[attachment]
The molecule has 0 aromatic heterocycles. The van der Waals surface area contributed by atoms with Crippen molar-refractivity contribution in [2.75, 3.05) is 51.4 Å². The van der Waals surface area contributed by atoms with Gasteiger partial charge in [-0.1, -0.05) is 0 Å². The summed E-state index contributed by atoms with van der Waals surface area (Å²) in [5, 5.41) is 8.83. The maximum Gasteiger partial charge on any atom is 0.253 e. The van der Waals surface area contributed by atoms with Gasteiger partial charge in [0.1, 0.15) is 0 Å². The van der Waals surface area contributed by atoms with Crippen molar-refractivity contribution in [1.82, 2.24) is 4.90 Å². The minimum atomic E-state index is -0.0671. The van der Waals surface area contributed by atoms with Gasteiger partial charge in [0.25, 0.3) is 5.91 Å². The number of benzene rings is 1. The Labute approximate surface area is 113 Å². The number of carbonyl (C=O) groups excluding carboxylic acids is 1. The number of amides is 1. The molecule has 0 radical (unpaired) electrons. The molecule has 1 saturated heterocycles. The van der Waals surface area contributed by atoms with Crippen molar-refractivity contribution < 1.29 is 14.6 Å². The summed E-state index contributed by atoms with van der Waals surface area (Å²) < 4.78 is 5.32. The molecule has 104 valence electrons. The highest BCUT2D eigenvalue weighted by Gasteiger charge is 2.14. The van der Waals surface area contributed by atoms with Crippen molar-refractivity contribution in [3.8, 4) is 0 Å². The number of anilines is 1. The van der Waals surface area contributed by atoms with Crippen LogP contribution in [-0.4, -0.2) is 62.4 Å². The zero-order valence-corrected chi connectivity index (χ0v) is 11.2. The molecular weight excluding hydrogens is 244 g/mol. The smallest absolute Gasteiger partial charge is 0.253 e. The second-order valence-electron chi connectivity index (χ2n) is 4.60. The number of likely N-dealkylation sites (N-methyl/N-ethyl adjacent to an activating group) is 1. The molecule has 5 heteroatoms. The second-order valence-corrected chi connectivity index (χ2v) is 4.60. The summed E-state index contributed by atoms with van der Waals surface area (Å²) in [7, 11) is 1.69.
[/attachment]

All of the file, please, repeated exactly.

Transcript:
The molecule has 0 aromatic heterocycles. The van der Waals surface area contributed by atoms with Crippen molar-refractivity contribution in [2.75, 3.05) is 51.4 Å². The van der Waals surface area contributed by atoms with Gasteiger partial charge in [-0.1, -0.05) is 0 Å². The summed E-state index contributed by atoms with van der Waals surface area (Å²) in [5, 5.41) is 8.83. The maximum Gasteiger partial charge on any atom is 0.253 e. The van der Waals surface area contributed by atoms with Gasteiger partial charge in [0.1, 0.15) is 0 Å². The van der Waals surface area contributed by atoms with Crippen molar-refractivity contribution in [1.82, 2.24) is 4.90 Å². The minimum atomic E-state index is -0.0671. The van der Waals surface area contributed by atoms with Gasteiger partial charge in [0.25, 0.3) is 5.91 Å². The number of benzene rings is 1. The Labute approximate surface area is 113 Å². The number of carbonyl (C=O) groups excluding carboxylic acids is 1. The number of amides is 1. The molecule has 0 radical (unpaired) electrons. The molecule has 1 saturated heterocycles. The van der Waals surface area contributed by atoms with Crippen molar-refractivity contribution < 1.29 is 14.6 Å². The summed E-state index contributed by atoms with van der Waals surface area (Å²) < 4.78 is 5.32. The molecule has 104 valence electrons. The highest BCUT2D eigenvalue weighted by Gasteiger charge is 2.14. The van der Waals surface area contributed by atoms with Crippen molar-refractivity contribution in [3.8, 4) is 0 Å². The number of anilines is 1. The van der Waals surface area contributed by atoms with Crippen LogP contribution in [-0.4, -0.2) is 62.4 Å². The zero-order valence-corrected chi connectivity index (χ0v) is 11.2. The molecular weight excluding hydrogens is 244 g/mol. The smallest absolute Gasteiger partial charge is 0.253 e. The second-order valence-electron chi connectivity index (χ2n) is 4.60. The number of likely N-dealkylation sites (N-methyl/N-ethyl adjacent to an activating group) is 1. The molecule has 5 heteroatoms. The second-order valence-corrected chi connectivity index (χ2v) is 4.60. The summed E-state index contributed by atoms with van der Waals surface area (Å²) in [7, 11) is 1.69.